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May 4, 2007 Edition
In 2001, director James Longley spent three months in Gaza filming a young newspaper vendor and learning how he and his family eke out a life in the midst of occupation and chaos. Longley also visited two refugee camps, including Khan Yunis, where Israeli soldiers used a new type of nerve gas on Palestinian civilians, and witnessed what he describes as the death of hope in the young generations. Unnarrated and unscripted (but with a special feature audio commentary by the director) this may appeal most to viewers who already have some background on the conflict in the Middle East. (In Arabic and French with English subtitles)
Imagine Rube Goldberg set loose in a warehouse with a junkyard at his disposal and you’ll have a rough idea of what awaits you in this all-too-short (30 minute) film for all ages. Everything from teakettles, old shoes, fireworks, and flammable liquids play a part in the controlled chaos that keeps things moving. Call it a visual explanation of the laws of thermodynamics or just call it fun, but check this out!
This History Channel miniseries highlights events that influenced American character even though in many cases, the events seemed benign at the time. Included here are assassinations, philosophical and physical battles, rights conferred and denied, and the birth of the 60s. Each of the segments has a different director, including Rory Kennedy, Michael Epstein, and Kate Davis. Fantastic fodder for discussion.
Less nerdy and more entertaining than “Spellbound,” this also culminates in a competition (The American Crossword Puzzle Tournament). Alternating with 5 elite solvers preparing for the tournament are interviews with puzzle constructor Merl Reagle as he puts a crossword together for the New York Times. Along the way, you’ll meet Will Shortz, the New York Times crossword page editor and hear from a variety of celebrity crossword enthusiasts. Special features include 5 Unforgettable Puzzles, commentary with the film’s director, and “Wordplay goes to Sundance”. (And, go deeper into crosswords with the book “Cruciverbalism,” by Stanley Newman, which details the history of crosswords and elaborates the thought processes behind their creation.)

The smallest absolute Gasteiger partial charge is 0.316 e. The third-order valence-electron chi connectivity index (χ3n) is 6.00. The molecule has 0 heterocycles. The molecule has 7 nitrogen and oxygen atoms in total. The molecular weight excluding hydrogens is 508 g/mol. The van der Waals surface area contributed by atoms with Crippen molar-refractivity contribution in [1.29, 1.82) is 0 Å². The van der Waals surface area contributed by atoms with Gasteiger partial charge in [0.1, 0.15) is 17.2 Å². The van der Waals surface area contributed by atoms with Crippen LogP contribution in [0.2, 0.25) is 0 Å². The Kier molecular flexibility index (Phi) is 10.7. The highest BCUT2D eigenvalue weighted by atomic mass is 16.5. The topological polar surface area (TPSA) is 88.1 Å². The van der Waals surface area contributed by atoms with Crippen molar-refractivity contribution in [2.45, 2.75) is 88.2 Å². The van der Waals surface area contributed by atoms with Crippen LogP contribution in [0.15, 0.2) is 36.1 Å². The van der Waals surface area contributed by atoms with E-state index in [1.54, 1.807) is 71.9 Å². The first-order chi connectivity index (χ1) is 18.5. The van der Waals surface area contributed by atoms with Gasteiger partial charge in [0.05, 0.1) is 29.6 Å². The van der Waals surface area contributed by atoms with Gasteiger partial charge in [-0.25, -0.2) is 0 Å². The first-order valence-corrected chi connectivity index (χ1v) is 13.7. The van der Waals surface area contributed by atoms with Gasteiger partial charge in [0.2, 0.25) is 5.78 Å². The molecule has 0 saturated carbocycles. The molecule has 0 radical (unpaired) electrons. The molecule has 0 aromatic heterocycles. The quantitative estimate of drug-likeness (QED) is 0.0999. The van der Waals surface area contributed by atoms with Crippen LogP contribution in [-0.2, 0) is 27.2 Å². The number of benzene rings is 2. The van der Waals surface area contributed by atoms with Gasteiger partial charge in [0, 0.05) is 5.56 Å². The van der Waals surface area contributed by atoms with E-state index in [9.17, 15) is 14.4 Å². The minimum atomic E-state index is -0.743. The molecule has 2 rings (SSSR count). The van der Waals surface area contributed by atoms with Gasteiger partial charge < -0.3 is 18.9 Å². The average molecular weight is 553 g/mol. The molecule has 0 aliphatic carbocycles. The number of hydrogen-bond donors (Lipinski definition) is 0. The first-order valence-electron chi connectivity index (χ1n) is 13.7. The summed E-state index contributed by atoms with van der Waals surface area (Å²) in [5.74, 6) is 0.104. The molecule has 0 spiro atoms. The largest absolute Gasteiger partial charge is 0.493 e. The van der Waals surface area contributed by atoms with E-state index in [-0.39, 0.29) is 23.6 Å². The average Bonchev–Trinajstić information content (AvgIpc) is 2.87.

When six young women met as Harlem chorus girls in the 1930’s, they had no idea that five of them would still be performing 70 years later. Dancers Marion, Elaine, Cleo, Fay, and Bertye, and their manager Geri, are featured in this documentary which follows them from their early tap dance careers at the Cotton Club and the Apollo Theater, through social and personal changes, into today, when they have reconvened as the “Silver Belles,” dancing in front of sold-out crowds. Archival film and stills take viewers back to the Harlem Renaissance days, with bonus features including original music tracks and photo galleries, and a lesson in doing the Shim Sham Shimmy.
Five Palestinian and Israeli teens who met at a peace camp reconvene, this time to do more than talk about peace amongst themselves. On a road trip from America’s West Coast to the East, they stop in small towns and cities to advocate for peace and to share their experiences with people from all walks of life, including a Holocaust survivor, Arab and Israeli immigrants, and Native Americans on the Pine Ridge Reservation in South Dakota. Although their primary goal of meeting with President George Bush proves impossible due to “scheduling conflicts”, the girls leave a lasting impression on those they meet.
The snowboarding season is nearly over, but virtual adventure is near at hand with this amazing documentary. Six Olympic-class snowboarders hit the slopes of Valdez, looking for runs that have never been ridden down. The history of snowboarding is interspersed with footage of the six snowboarders heading down the mountain, including a final jaw-dropping run by Terje Haakonsen down a 60 degree slope.